In a defamatory ruling, an Australian judge has now ordered two media entities to compensate American economist Peter Schiff in excess of $500,000 for their defamatory coverage.
It is the most recent development in a peculiar controversy that the IRS, along with the governments of five other nations, collaborated to conduct the “largest tax evasion investigation in history” against Schiff, a frequent guest on conservative media.
Despite meticulously examining each aspect of a bank he oversaw in Puerto Rico, the authorities were unable to indict him on a single count.
However, it appears that government agents disclosed the investigation’s existence to The Age and 60 Minutes, both of which are owned by the Australian media conglomerate Nine, as well as the New York Times.
Journalists interpreted Schiff’s support for low-tax policies as indication that he would violate current tax legislation.
The bank’s closure by a Puerto Rican regulator was the culmination of a series of misfortunes precipitated by media coverage of the unfounded investigation; the IRS falsely claimed credit for the closure and suggested it was due to money laundering and tax evasion, despite the fact that its investigation did not substantiate either of the charges.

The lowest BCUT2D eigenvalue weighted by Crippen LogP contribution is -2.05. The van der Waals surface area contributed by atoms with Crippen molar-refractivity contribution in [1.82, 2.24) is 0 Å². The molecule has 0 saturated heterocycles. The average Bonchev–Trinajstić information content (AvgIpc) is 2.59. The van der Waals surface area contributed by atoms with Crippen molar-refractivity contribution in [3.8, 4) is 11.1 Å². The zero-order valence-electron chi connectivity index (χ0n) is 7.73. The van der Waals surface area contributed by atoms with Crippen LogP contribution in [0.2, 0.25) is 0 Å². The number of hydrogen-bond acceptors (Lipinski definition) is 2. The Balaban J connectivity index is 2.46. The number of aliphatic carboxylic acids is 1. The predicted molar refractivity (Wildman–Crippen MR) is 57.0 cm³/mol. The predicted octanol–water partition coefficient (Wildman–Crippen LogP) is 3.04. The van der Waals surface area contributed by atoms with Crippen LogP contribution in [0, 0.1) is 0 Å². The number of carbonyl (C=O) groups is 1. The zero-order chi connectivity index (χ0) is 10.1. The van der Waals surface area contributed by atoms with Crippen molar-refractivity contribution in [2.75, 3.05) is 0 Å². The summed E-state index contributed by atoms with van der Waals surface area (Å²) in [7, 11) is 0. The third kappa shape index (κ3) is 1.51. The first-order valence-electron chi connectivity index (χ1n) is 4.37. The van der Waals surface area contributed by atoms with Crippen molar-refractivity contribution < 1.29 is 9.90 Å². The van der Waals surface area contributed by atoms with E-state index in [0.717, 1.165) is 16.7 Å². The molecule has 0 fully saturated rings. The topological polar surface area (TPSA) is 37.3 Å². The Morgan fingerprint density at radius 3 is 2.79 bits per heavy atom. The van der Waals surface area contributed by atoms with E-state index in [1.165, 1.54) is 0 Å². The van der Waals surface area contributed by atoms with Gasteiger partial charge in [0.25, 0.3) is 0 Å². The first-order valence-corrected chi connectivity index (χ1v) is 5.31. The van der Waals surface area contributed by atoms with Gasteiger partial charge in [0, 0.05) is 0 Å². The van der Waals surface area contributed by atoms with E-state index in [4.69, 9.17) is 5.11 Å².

It seemed that tax agents collaborated extensively with the media during the notorious press conference.
Officials potentially contravened the law when they informed reporters about the presence of a grand jury.
Schiff, however, filed a lawsuit in an Australian court against the journalists who appeared to be cooperating with the agents, having little recourse against the U.S. government.
He mentioned two correspondents, Charlotte Grieve and Nick McKenzie, who contributed to an exaggerated video segment and an article, in addition to The Age and 60 Minutes.
Although the television segment was deemed defamatory by an Australian magistrate, the article itself was not.